#BackChannel: The Power Of 'Being Seen,' Media Portrayals Of Police & 'Driving While Black'

Oct 21, 2020

Artwork by Ronald Jackson for the 'Being Seen' podcast.
Credit Courtesy of Being seen

How much does it matter to see people who look and identify like you in the media that you consume? In the new podcast "Being Seen" host Darnell Moore examines what it means to have culturally accurate and responsible depictions of the Black, male, queer experience. He joins host Frank Stasio and popular culture experts Natalie Bullock Brown and Mark Anthony Neal on this edition of #BackChannel, a series connecting culture and context, to talk about his interviews with artists, writers and others. 

Stasio, Brown and Neal also look at the way police officers have been cast in the media and dig into Megan Thee Stallion’s New York Times opinion piece on why the phrase "protect Black women" shouldn’t be controversial. Plus, they look at the racial disparity in who gets funding and support in the documentary community and examine the new PBS documentary "Driving While Black" as a case study. Natalie Bullock Brown is a filmmaker and teaching assistant professor at North Carolina State University. Mark Anthony Neal is the James B. Duke Professor and chair of the department of African and African American studies at Duke University. He is also an author and the host of the webcast "Left of Black."

Interview Highlights

On Megan Thee Stallion's performance on "Saturday Night Live":

Brown: For an entertainer who is most likely — especially as a Black woman — going to be told to stay in her lane, stay out of politics, [or that]: You don't know what you're talking about … I really admire and respect that Megan is using her platform to shine a light on these issues, especially as she herself has had to deal with not being protected in several situations where her life was pretty much endangered. It speaks to the fact that there is a running theme in this country of Black women not being protected, not having a voice. And when something happens to us, it's not deemed important. It's where our lives are not valuable. And she's really sounding the alarm on that.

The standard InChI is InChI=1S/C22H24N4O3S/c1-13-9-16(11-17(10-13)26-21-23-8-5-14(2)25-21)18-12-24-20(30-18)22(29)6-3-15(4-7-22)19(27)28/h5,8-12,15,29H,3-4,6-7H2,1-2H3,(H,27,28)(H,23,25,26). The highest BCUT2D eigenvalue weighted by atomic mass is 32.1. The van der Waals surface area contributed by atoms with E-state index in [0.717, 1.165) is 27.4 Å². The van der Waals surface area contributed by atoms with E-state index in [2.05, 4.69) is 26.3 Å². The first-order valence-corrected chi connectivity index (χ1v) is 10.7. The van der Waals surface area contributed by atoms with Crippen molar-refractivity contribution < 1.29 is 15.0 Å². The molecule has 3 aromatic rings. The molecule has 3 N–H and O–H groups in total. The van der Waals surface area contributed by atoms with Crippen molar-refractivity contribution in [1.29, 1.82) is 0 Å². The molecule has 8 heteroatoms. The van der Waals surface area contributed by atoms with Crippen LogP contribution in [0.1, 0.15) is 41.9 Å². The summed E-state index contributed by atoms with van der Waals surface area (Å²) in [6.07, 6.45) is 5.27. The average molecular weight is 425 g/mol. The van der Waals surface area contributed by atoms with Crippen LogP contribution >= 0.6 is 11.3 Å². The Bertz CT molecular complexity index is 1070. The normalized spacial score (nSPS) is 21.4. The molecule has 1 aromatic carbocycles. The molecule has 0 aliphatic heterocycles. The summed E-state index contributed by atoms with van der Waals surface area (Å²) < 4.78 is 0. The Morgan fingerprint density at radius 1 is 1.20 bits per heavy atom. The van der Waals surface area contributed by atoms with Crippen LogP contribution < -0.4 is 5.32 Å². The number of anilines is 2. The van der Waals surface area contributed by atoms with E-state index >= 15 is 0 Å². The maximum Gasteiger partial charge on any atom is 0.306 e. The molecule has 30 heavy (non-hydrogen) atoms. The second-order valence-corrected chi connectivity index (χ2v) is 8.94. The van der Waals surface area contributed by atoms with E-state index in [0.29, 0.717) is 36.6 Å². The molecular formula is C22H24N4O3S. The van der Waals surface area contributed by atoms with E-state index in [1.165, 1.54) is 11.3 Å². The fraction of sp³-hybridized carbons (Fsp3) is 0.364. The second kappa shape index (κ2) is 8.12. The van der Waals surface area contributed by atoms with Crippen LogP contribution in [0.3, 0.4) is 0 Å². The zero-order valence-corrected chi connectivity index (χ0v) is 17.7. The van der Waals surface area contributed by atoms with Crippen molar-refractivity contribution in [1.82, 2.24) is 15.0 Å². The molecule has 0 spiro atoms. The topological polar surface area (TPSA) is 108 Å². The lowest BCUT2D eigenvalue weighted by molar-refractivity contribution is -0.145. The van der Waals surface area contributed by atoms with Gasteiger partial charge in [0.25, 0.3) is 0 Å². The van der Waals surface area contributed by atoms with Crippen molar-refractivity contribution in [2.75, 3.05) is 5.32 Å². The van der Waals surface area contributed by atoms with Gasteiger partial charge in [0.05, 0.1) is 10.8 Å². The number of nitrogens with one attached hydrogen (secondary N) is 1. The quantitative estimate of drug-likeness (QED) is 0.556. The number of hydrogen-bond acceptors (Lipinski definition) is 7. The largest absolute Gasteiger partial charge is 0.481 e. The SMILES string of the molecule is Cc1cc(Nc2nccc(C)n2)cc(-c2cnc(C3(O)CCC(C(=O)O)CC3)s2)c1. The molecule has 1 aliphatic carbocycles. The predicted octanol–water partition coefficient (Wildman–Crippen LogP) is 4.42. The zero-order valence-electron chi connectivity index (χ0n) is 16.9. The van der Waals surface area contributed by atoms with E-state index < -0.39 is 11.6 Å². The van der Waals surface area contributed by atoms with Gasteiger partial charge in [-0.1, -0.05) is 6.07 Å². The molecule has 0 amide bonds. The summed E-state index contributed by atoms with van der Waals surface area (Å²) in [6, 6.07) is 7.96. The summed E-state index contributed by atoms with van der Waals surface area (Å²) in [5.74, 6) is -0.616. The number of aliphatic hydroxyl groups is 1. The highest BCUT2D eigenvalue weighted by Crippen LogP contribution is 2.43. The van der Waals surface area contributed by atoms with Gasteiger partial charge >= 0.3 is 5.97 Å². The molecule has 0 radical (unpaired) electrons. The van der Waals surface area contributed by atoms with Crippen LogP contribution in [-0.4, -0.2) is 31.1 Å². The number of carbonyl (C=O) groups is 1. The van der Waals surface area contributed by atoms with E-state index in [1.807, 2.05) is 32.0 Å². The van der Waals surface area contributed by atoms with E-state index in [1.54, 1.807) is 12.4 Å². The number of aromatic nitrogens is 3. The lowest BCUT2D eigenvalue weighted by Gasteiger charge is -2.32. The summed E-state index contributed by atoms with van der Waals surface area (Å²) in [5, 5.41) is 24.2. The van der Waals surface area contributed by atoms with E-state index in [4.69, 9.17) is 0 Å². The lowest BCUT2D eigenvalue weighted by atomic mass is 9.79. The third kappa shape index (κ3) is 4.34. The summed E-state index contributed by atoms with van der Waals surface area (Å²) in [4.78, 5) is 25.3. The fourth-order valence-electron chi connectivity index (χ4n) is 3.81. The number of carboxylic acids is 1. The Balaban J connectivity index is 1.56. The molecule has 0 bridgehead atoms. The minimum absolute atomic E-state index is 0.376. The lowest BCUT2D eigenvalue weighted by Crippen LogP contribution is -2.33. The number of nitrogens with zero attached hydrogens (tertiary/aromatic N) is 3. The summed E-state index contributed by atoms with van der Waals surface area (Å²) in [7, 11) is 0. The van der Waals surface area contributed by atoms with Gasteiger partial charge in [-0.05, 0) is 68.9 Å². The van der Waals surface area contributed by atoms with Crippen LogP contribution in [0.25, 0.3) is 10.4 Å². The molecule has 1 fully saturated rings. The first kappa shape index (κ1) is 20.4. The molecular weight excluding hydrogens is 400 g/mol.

Neal: I've also been struck by the fact that when women performers stand out and speak truth to power, they're not given the same kind of support and affirmation that we hear in terms of Black men doing those same things. So if Megan Thee Stallion had said that she was starting a political party three weeks before a national election, if Cardi B had said that she was going to create a contract for Black America and make a deal with Donald Trump — they wouldn't have any latitude in that in the way that we now see Black men like Diddy Combs and Ice Cube getting the kinds of latitude. Though it's very clear in terms of this political season, definitely, that Black women, whether in terms of folks like Megan Thee Stallion — or the more established Black woman politicians who've been working with the Democratic Party — are really laying the groundwork for this particular political moment with Black people.

On so-called "copaganda":

Neal: The idea behind copaganda is that we watch this stuff on television, and we get a sense of how we should interact with the police, in which the police are always do-gooders who are doing the best for the society. And the criminals who are policed and over-policed deserve to be policed the way that they are.

Brown: There have been movies, like "Boyz n the Hood," and the racist Black cop that is portrayed in that film had an impact. The film "Crash" had an impact. I began to think more critically about the role of police in Black communities. And certainly as I became more politically conscious, I realized that there's a huge disconnect between what we see on television and other mass media and what is actually happening in the street.

On the PBS documentary "Driving While Black: Race, Space and Mobility In America":

Brown: I think the thing that bothered me the most about this film — in spite of all that it strives to do, and I think does fairly well — is that I just felt like it was triggering. … There's a lot of footage — contemporary cell phone footage and maybe even television footage of Black drivers being pulled over and harassed [and] brutalized by the police. And it almost feels like it's a pile-on, that it's intended, of course, to make a point. But what it does for Black viewers, I think, is it triggers and traumatizes all over again.

Neal: For many Black folks, it shows the ingenuity — whether we're talking about the Green Book or some of these other books that help people travel — it talks about the ingenuity of Black folks within the system of segregation to be able to still pursue leisure and freedom and mobility.